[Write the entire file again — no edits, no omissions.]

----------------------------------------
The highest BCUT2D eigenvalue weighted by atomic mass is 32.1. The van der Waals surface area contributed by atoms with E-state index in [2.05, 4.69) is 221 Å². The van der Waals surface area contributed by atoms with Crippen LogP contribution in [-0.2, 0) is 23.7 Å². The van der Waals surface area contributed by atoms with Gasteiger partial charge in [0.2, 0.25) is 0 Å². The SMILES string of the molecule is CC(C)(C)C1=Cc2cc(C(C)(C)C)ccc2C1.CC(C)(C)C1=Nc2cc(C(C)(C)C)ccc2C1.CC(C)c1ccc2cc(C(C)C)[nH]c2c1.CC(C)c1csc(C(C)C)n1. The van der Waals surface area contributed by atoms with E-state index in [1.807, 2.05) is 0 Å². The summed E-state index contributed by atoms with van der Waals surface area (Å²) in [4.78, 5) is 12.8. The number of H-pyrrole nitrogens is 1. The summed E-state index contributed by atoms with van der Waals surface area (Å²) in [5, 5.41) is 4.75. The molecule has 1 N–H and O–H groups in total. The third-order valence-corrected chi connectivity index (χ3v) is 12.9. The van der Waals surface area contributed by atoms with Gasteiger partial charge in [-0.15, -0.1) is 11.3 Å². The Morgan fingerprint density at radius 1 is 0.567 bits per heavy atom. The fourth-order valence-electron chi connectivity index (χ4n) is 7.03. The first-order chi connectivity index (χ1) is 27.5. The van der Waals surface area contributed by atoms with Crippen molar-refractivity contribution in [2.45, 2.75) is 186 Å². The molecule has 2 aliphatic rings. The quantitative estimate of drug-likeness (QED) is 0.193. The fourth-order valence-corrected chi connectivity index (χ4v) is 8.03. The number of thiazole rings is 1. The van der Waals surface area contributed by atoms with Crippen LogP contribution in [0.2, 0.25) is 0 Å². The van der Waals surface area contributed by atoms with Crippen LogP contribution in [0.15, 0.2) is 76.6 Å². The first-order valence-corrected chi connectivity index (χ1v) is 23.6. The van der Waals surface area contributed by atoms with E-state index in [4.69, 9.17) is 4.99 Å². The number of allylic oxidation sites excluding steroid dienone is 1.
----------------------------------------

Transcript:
The highest BCUT2D eigenvalue weighted by atomic mass is 32.1. The van der Waals surface area contributed by atoms with E-state index in [2.05, 4.69) is 221 Å². The van der Waals surface area contributed by atoms with Crippen LogP contribution in [-0.2, 0) is 23.7 Å². The van der Waals surface area contributed by atoms with Gasteiger partial charge in [0.2, 0.25) is 0 Å². The SMILES string of the molecule is CC(C)(C)C1=Cc2cc(C(C)(C)C)ccc2C1.CC(C)(C)C1=Nc2cc(C(C)(C)C)ccc2C1.CC(C)c1ccc2cc(C(C)C)[nH]c2c1.CC(C)c1csc(C(C)C)n1. The van der Waals surface area contributed by atoms with E-state index in [1.807, 2.05) is 0 Å². The summed E-state index contributed by atoms with van der Waals surface area (Å²) in [4.78, 5) is 12.8. The number of H-pyrrole nitrogens is 1. The summed E-state index contributed by atoms with van der Waals surface area (Å²) in [5, 5.41) is 4.75. The molecule has 1 N–H and O–H groups in total. The third-order valence-corrected chi connectivity index (χ3v) is 12.9. The van der Waals surface area contributed by atoms with Gasteiger partial charge in [-0.15, -0.1) is 11.3 Å². The Morgan fingerprint density at radius 1 is 0.567 bits per heavy atom. The fourth-order valence-electron chi connectivity index (χ4n) is 7.03. The first-order chi connectivity index (χ1) is 27.5. The van der Waals surface area contributed by atoms with Crippen molar-refractivity contribution in [2.45, 2.75) is 186 Å². The molecule has 2 aliphatic rings. The quantitative estimate of drug-likeness (QED) is 0.193. The fourth-order valence-corrected chi connectivity index (χ4v) is 8.03. The number of thiazole rings is 1. The van der Waals surface area contributed by atoms with Crippen LogP contribution in [0.2, 0.25) is 0 Å². The van der Waals surface area contributed by atoms with Crippen LogP contribution in [0.15, 0.2) is 76.6 Å². The first-order valence-corrected chi connectivity index (χ1v) is 23.6. The van der Waals surface area contributed by atoms with E-state index in [4.69, 9.17) is 4.99 Å². The number of allylic oxidation sites excluding steroid dienone is 1.